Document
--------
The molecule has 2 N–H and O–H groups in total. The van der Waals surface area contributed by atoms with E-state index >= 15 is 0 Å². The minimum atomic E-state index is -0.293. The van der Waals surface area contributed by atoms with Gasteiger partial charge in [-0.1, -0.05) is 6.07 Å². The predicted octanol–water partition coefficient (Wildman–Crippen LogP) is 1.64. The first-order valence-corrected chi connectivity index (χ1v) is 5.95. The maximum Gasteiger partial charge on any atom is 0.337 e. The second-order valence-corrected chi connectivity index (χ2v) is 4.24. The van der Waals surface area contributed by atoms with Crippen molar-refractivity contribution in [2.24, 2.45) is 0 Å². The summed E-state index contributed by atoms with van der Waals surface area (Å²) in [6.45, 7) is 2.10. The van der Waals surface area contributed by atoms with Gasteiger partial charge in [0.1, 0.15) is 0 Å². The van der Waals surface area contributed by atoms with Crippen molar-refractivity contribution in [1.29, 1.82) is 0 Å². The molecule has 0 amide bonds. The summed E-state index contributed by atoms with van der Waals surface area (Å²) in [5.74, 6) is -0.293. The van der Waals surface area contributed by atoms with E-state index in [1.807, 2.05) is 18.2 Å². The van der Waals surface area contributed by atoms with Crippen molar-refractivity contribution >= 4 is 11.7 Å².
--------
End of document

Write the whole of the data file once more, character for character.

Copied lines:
The molecule has 2 N–H and O–H groups in total. The van der Waals surface area contributed by atoms with E-state index >= 15 is 0 Å². The minimum atomic E-state index is -0.293. The van der Waals surface area contributed by atoms with Gasteiger partial charge in [-0.1, -0.05) is 6.07 Å². The predicted octanol–water partition coefficient (Wildman–Crippen LogP) is 1.64. The first-order valence-corrected chi connectivity index (χ1v) is 5.95. The maximum Gasteiger partial charge on any atom is 0.337 e. The second-order valence-corrected chi connectivity index (χ2v) is 4.24. The van der Waals surface area contributed by atoms with Crippen molar-refractivity contribution in [2.24, 2.45) is 0 Å². The summed E-state index contributed by atoms with van der Waals surface area (Å²) in [6.45, 7) is 2.10. The van der Waals surface area contributed by atoms with Gasteiger partial charge in [0.1, 0.15) is 0 Å². The van der Waals surface area contributed by atoms with Crippen molar-refractivity contribution in [1.29, 1.82) is 0 Å². The molecule has 0 amide bonds. The summed E-state index contributed by atoms with van der Waals surface area (Å²) in [5.74, 6) is -0.293. The van der Waals surface area contributed by atoms with E-state index in [1.807, 2.05) is 18.2 Å². The van der Waals surface area contributed by atoms with Crippen molar-refractivity contribution >= 4 is 11.7 Å².